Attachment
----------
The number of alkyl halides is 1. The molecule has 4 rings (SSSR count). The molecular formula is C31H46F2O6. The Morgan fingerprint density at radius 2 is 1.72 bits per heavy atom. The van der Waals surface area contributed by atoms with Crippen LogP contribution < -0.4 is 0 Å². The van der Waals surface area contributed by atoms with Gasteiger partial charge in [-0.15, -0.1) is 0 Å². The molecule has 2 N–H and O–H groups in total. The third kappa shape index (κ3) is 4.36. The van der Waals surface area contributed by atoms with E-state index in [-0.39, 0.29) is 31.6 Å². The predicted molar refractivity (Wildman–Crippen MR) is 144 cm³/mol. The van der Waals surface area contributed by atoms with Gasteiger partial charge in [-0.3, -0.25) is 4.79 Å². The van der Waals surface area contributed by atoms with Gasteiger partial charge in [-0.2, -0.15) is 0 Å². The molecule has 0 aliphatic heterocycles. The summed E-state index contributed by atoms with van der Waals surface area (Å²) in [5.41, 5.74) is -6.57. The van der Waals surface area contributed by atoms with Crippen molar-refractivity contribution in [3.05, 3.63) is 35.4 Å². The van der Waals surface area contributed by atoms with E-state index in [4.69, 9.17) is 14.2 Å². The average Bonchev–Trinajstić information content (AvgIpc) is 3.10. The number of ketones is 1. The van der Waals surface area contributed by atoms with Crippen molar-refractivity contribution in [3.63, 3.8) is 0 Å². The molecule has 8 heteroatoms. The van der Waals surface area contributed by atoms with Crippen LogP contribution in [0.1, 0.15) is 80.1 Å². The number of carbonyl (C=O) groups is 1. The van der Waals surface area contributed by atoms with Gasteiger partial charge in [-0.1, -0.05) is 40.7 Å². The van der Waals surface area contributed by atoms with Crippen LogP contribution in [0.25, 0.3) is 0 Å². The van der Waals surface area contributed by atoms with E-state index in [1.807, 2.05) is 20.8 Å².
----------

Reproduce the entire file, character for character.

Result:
The number of alkyl halides is 1. The molecule has 4 rings (SSSR count). The molecular formula is C31H46F2O6. The Morgan fingerprint density at radius 2 is 1.72 bits per heavy atom. The van der Waals surface area contributed by atoms with Crippen LogP contribution < -0.4 is 0 Å². The van der Waals surface area contributed by atoms with Gasteiger partial charge in [-0.15, -0.1) is 0 Å². The molecule has 2 N–H and O–H groups in total. The third kappa shape index (κ3) is 4.36. The van der Waals surface area contributed by atoms with E-state index in [-0.39, 0.29) is 31.6 Å². The predicted molar refractivity (Wildman–Crippen MR) is 144 cm³/mol. The van der Waals surface area contributed by atoms with Gasteiger partial charge in [-0.3, -0.25) is 4.79 Å². The van der Waals surface area contributed by atoms with Gasteiger partial charge in [-0.2, -0.15) is 0 Å². The molecule has 0 aliphatic heterocycles. The summed E-state index contributed by atoms with van der Waals surface area (Å²) in [5.41, 5.74) is -6.57. The van der Waals surface area contributed by atoms with Crippen molar-refractivity contribution in [3.05, 3.63) is 35.4 Å². The van der Waals surface area contributed by atoms with E-state index in [4.69, 9.17) is 14.2 Å². The average Bonchev–Trinajstić information content (AvgIpc) is 3.10. The number of ketones is 1. The van der Waals surface area contributed by atoms with Crippen molar-refractivity contribution in [3.63, 3.8) is 0 Å². The molecule has 8 heteroatoms. The van der Waals surface area contributed by atoms with Crippen LogP contribution in [0.1, 0.15) is 80.1 Å². The number of carbonyl (C=O) groups is 1. The van der Waals surface area contributed by atoms with Gasteiger partial charge in [-0.1, -0.05) is 40.7 Å². The van der Waals surface area contributed by atoms with Crippen LogP contribution in [0.25, 0.3) is 0 Å². The van der Waals surface area contributed by atoms with E-state index in [1.807, 2.05) is 20.8 Å².